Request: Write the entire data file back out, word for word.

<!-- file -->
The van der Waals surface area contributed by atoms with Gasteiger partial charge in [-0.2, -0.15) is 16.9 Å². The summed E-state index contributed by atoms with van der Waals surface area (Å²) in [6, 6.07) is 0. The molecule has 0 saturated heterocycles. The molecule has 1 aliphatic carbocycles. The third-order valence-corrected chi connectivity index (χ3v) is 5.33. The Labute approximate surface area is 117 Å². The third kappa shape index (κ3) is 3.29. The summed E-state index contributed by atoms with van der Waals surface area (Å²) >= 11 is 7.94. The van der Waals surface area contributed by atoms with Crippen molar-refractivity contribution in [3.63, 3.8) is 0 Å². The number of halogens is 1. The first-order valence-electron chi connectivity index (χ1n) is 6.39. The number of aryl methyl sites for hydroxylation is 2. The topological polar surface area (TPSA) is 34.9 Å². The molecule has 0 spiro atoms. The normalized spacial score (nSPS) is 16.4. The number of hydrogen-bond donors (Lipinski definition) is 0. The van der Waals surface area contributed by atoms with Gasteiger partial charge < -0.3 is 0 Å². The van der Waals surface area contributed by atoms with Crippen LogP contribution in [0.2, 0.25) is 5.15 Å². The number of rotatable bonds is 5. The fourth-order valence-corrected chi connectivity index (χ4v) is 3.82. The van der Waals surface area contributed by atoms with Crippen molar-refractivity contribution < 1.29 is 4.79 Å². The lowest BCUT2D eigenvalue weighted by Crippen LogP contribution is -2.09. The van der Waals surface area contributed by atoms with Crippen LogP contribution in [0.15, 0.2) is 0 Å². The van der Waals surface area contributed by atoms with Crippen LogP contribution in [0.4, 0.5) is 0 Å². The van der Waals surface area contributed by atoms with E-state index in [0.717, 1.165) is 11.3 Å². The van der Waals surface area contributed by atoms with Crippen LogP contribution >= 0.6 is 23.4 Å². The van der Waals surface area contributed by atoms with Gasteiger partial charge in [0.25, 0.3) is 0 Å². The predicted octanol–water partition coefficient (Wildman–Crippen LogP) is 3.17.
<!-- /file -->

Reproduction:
The van der Waals surface area contributed by atoms with Gasteiger partial charge in [-0.2, -0.15) is 16.9 Å². The summed E-state index contributed by atoms with van der Waals surface area (Å²) in [6, 6.07) is 0. The molecule has 0 saturated heterocycles. The molecule has 1 aliphatic carbocycles. The third-order valence-corrected chi connectivity index (χ3v) is 5.33. The Labute approximate surface area is 117 Å². The third kappa shape index (κ3) is 3.29. The summed E-state index contributed by atoms with van der Waals surface area (Å²) >= 11 is 7.94. The van der Waals surface area contributed by atoms with Crippen molar-refractivity contribution in [3.63, 3.8) is 0 Å². The number of halogens is 1. The first-order valence-electron chi connectivity index (χ1n) is 6.39. The number of aryl methyl sites for hydroxylation is 2. The topological polar surface area (TPSA) is 34.9 Å². The molecule has 0 spiro atoms. The normalized spacial score (nSPS) is 16.4. The number of hydrogen-bond donors (Lipinski definition) is 0. The van der Waals surface area contributed by atoms with Gasteiger partial charge < -0.3 is 0 Å². The van der Waals surface area contributed by atoms with Crippen LogP contribution in [0.2, 0.25) is 5.15 Å². The number of rotatable bonds is 5. The fourth-order valence-corrected chi connectivity index (χ4v) is 3.82. The van der Waals surface area contributed by atoms with Crippen molar-refractivity contribution < 1.29 is 4.79 Å². The lowest BCUT2D eigenvalue weighted by Crippen LogP contribution is -2.09. The van der Waals surface area contributed by atoms with Crippen LogP contribution in [0.15, 0.2) is 0 Å². The van der Waals surface area contributed by atoms with Crippen LogP contribution in [0.4, 0.5) is 0 Å². The van der Waals surface area contributed by atoms with E-state index in [0.717, 1.165) is 11.3 Å². The van der Waals surface area contributed by atoms with Crippen LogP contribution >= 0.6 is 23.4 Å². The van der Waals surface area contributed by atoms with Gasteiger partial charge in [0.25, 0.3) is 0 Å². The predicted octanol–water partition coefficient (Wildman–Crippen LogP) is 3.17.